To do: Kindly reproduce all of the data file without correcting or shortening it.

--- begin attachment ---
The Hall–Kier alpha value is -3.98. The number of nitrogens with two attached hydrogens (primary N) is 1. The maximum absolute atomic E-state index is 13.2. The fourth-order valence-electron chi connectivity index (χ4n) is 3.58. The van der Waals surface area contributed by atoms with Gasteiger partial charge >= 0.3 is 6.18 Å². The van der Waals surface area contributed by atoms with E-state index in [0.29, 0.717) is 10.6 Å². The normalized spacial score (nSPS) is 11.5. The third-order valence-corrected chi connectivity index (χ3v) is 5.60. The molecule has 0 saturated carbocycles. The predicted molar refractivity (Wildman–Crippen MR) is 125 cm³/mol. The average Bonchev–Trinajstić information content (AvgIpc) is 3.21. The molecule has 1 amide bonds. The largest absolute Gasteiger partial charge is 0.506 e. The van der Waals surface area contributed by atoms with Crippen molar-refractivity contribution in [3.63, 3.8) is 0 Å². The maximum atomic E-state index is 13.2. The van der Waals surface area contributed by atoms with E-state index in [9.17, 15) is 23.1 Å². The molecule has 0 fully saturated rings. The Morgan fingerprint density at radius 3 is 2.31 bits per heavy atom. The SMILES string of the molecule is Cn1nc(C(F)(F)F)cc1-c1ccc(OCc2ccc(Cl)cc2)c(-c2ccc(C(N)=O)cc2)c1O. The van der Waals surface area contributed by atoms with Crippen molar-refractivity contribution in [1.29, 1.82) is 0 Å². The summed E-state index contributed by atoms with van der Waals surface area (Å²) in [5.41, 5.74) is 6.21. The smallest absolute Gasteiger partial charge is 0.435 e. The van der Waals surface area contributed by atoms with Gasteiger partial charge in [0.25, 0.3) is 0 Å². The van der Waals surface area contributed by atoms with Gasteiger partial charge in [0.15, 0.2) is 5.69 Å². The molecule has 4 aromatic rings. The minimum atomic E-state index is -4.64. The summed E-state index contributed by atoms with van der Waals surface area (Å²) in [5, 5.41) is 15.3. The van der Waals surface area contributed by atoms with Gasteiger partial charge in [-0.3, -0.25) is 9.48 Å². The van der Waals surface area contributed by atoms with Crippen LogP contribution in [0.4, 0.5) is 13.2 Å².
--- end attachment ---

The Hall–Kier alpha value is -3.98. The number of nitrogens with two attached hydrogens (primary N) is 1. The maximum absolute atomic E-state index is 13.2. The fourth-order valence-electron chi connectivity index (χ4n) is 3.58. The van der Waals surface area contributed by atoms with Gasteiger partial charge >= 0.3 is 6.18 Å². The van der Waals surface area contributed by atoms with E-state index in [0.29, 0.717) is 10.6 Å². The normalized spacial score (nSPS) is 11.5. The third-order valence-corrected chi connectivity index (χ3v) is 5.60. The molecule has 0 saturated carbocycles. The predicted molar refractivity (Wildman–Crippen MR) is 125 cm³/mol. The average Bonchev–Trinajstić information content (AvgIpc) is 3.21. The molecule has 1 amide bonds. The largest absolute Gasteiger partial charge is 0.506 e. The van der Waals surface area contributed by atoms with Crippen molar-refractivity contribution in [3.63, 3.8) is 0 Å². The maximum atomic E-state index is 13.2. The van der Waals surface area contributed by atoms with E-state index in [9.17, 15) is 23.1 Å². The molecule has 0 fully saturated rings. The Morgan fingerprint density at radius 3 is 2.31 bits per heavy atom. The SMILES string of the molecule is Cn1nc(C(F)(F)F)cc1-c1ccc(OCc2ccc(Cl)cc2)c(-c2ccc(C(N)=O)cc2)c1O. The van der Waals surface area contributed by atoms with Crippen molar-refractivity contribution in [1.29, 1.82) is 0 Å². The summed E-state index contributed by atoms with van der Waals surface area (Å²) in [5.41, 5.74) is 6.21. The smallest absolute Gasteiger partial charge is 0.435 e. The van der Waals surface area contributed by atoms with Gasteiger partial charge in [0.25, 0.3) is 0 Å². The van der Waals surface area contributed by atoms with Gasteiger partial charge in [0.15, 0.2) is 5.69 Å². The molecule has 4 aromatic rings. The minimum atomic E-state index is -4.64. The summed E-state index contributed by atoms with van der Waals surface area (Å²) in [5, 5.41) is 15.3. The van der Waals surface area contributed by atoms with Gasteiger partial charge in [-0.3, -0.25) is 9.48 Å². The van der Waals surface area contributed by atoms with Crippen LogP contribution in [0.4, 0.5) is 13.2 Å².